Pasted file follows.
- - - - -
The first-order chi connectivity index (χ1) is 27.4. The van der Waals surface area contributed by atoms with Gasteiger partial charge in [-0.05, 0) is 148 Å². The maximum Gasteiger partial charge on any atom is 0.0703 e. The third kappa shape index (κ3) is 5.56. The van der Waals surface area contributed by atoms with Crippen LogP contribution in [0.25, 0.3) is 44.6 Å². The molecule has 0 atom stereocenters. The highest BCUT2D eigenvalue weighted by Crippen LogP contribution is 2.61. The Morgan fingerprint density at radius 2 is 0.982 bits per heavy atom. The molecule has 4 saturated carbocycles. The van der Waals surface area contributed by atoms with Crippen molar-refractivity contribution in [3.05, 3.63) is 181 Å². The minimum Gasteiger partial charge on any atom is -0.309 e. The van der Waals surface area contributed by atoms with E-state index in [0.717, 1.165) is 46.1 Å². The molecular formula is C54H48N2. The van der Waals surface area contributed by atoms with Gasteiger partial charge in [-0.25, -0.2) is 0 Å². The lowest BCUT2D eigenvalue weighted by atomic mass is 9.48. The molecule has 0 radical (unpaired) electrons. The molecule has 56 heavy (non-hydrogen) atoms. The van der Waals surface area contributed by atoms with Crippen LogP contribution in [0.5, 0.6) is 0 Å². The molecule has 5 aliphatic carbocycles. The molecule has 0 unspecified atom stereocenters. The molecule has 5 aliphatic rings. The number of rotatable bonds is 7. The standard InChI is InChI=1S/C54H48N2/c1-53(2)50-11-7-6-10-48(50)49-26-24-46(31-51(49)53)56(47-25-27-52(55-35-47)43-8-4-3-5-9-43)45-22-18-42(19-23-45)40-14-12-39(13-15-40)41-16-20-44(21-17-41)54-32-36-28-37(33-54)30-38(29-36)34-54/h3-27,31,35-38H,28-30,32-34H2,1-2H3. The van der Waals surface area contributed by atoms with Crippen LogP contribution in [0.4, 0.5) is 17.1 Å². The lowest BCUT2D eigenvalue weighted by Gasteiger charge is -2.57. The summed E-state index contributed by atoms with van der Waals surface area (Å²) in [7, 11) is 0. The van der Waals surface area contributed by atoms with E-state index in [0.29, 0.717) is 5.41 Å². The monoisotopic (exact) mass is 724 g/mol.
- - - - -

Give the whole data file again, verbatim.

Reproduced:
The first-order chi connectivity index (χ1) is 27.4. The van der Waals surface area contributed by atoms with Gasteiger partial charge in [-0.05, 0) is 148 Å². The maximum Gasteiger partial charge on any atom is 0.0703 e. The third kappa shape index (κ3) is 5.56. The van der Waals surface area contributed by atoms with Crippen LogP contribution in [0.25, 0.3) is 44.6 Å². The molecule has 0 atom stereocenters. The highest BCUT2D eigenvalue weighted by Crippen LogP contribution is 2.61. The Morgan fingerprint density at radius 2 is 0.982 bits per heavy atom. The molecule has 4 saturated carbocycles. The van der Waals surface area contributed by atoms with Crippen molar-refractivity contribution in [3.05, 3.63) is 181 Å². The minimum Gasteiger partial charge on any atom is -0.309 e. The van der Waals surface area contributed by atoms with E-state index in [0.717, 1.165) is 46.1 Å². The molecular formula is C54H48N2. The van der Waals surface area contributed by atoms with Gasteiger partial charge in [-0.25, -0.2) is 0 Å². The lowest BCUT2D eigenvalue weighted by atomic mass is 9.48. The molecule has 0 radical (unpaired) electrons. The molecule has 56 heavy (non-hydrogen) atoms. The van der Waals surface area contributed by atoms with Crippen LogP contribution in [0.5, 0.6) is 0 Å². The molecule has 5 aliphatic carbocycles. The molecule has 0 unspecified atom stereocenters. The molecule has 5 aliphatic rings. The number of rotatable bonds is 7. The standard InChI is InChI=1S/C54H48N2/c1-53(2)50-11-7-6-10-48(50)49-26-24-46(31-51(49)53)56(47-25-27-52(55-35-47)43-8-4-3-5-9-43)45-22-18-42(19-23-45)40-14-12-39(13-15-40)41-16-20-44(21-17-41)54-32-36-28-37(33-54)30-38(29-36)34-54/h3-27,31,35-38H,28-30,32-34H2,1-2H3. The van der Waals surface area contributed by atoms with Crippen LogP contribution in [0.4, 0.5) is 17.1 Å². The lowest BCUT2D eigenvalue weighted by Gasteiger charge is -2.57. The summed E-state index contributed by atoms with van der Waals surface area (Å²) in [7, 11) is 0. The van der Waals surface area contributed by atoms with E-state index in [0.29, 0.717) is 5.41 Å². The monoisotopic (exact) mass is 724 g/mol.